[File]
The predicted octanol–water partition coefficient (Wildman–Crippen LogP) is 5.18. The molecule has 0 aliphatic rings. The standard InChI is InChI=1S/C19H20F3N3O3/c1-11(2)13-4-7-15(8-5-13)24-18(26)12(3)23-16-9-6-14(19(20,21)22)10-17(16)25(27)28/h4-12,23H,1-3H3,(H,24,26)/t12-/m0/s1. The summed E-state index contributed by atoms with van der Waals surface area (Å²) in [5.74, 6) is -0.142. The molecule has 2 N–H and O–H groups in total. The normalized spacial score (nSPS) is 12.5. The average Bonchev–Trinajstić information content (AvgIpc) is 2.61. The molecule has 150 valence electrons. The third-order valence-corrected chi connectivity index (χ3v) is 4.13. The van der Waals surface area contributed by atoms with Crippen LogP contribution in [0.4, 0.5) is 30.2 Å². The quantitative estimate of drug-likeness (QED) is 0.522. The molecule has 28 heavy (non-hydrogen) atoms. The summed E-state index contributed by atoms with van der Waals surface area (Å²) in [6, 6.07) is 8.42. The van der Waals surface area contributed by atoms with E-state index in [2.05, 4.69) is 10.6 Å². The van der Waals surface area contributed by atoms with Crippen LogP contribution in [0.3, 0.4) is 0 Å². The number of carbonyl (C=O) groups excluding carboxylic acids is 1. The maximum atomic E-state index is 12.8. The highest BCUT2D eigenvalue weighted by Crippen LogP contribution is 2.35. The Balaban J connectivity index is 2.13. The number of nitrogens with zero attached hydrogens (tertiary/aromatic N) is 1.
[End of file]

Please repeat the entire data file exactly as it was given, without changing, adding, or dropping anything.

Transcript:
The predicted octanol–water partition coefficient (Wildman–Crippen LogP) is 5.18. The molecule has 0 aliphatic rings. The standard InChI is InChI=1S/C19H20F3N3O3/c1-11(2)13-4-7-15(8-5-13)24-18(26)12(3)23-16-9-6-14(19(20,21)22)10-17(16)25(27)28/h4-12,23H,1-3H3,(H,24,26)/t12-/m0/s1. The summed E-state index contributed by atoms with van der Waals surface area (Å²) in [5.74, 6) is -0.142. The molecule has 2 N–H and O–H groups in total. The normalized spacial score (nSPS) is 12.5. The average Bonchev–Trinajstić information content (AvgIpc) is 2.61. The molecule has 150 valence electrons. The third-order valence-corrected chi connectivity index (χ3v) is 4.13. The van der Waals surface area contributed by atoms with Crippen LogP contribution in [0.4, 0.5) is 30.2 Å². The quantitative estimate of drug-likeness (QED) is 0.522. The molecule has 28 heavy (non-hydrogen) atoms. The summed E-state index contributed by atoms with van der Waals surface area (Å²) in [6, 6.07) is 8.42. The van der Waals surface area contributed by atoms with E-state index in [2.05, 4.69) is 10.6 Å². The van der Waals surface area contributed by atoms with Crippen LogP contribution in [0.3, 0.4) is 0 Å². The number of carbonyl (C=O) groups excluding carboxylic acids is 1. The maximum atomic E-state index is 12.8. The highest BCUT2D eigenvalue weighted by Crippen LogP contribution is 2.35. The Balaban J connectivity index is 2.13. The number of nitrogens with zero attached hydrogens (tertiary/aromatic N) is 1.